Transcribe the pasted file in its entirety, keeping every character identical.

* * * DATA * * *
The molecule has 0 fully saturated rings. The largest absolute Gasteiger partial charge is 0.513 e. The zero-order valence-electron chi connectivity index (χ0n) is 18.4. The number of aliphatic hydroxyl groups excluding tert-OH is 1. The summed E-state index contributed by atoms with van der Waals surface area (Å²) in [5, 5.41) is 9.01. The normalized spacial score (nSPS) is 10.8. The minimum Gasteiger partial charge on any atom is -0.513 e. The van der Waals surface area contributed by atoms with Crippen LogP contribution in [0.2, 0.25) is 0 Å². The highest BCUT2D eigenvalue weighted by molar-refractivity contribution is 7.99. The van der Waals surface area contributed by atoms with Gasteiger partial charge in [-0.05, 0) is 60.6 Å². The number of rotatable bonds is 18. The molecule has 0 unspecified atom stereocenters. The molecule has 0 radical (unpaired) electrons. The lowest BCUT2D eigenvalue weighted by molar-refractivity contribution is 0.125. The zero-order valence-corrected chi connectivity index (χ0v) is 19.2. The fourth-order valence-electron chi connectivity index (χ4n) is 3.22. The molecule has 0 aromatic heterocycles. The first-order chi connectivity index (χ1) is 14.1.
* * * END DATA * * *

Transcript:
The molecule has 0 fully saturated rings. The largest absolute Gasteiger partial charge is 0.513 e. The zero-order valence-electron chi connectivity index (χ0n) is 18.4. The number of aliphatic hydroxyl groups excluding tert-OH is 1. The summed E-state index contributed by atoms with van der Waals surface area (Å²) in [5, 5.41) is 9.01. The normalized spacial score (nSPS) is 10.8. The minimum Gasteiger partial charge on any atom is -0.513 e. The van der Waals surface area contributed by atoms with Crippen LogP contribution in [0.2, 0.25) is 0 Å². The highest BCUT2D eigenvalue weighted by molar-refractivity contribution is 7.99. The van der Waals surface area contributed by atoms with Gasteiger partial charge in [-0.05, 0) is 60.6 Å². The number of rotatable bonds is 18. The molecule has 0 unspecified atom stereocenters. The molecule has 0 radical (unpaired) electrons. The lowest BCUT2D eigenvalue weighted by molar-refractivity contribution is 0.125. The zero-order valence-corrected chi connectivity index (χ0v) is 19.2. The fourth-order valence-electron chi connectivity index (χ4n) is 3.22. The molecule has 0 aromatic heterocycles. The first-order chi connectivity index (χ1) is 14.1.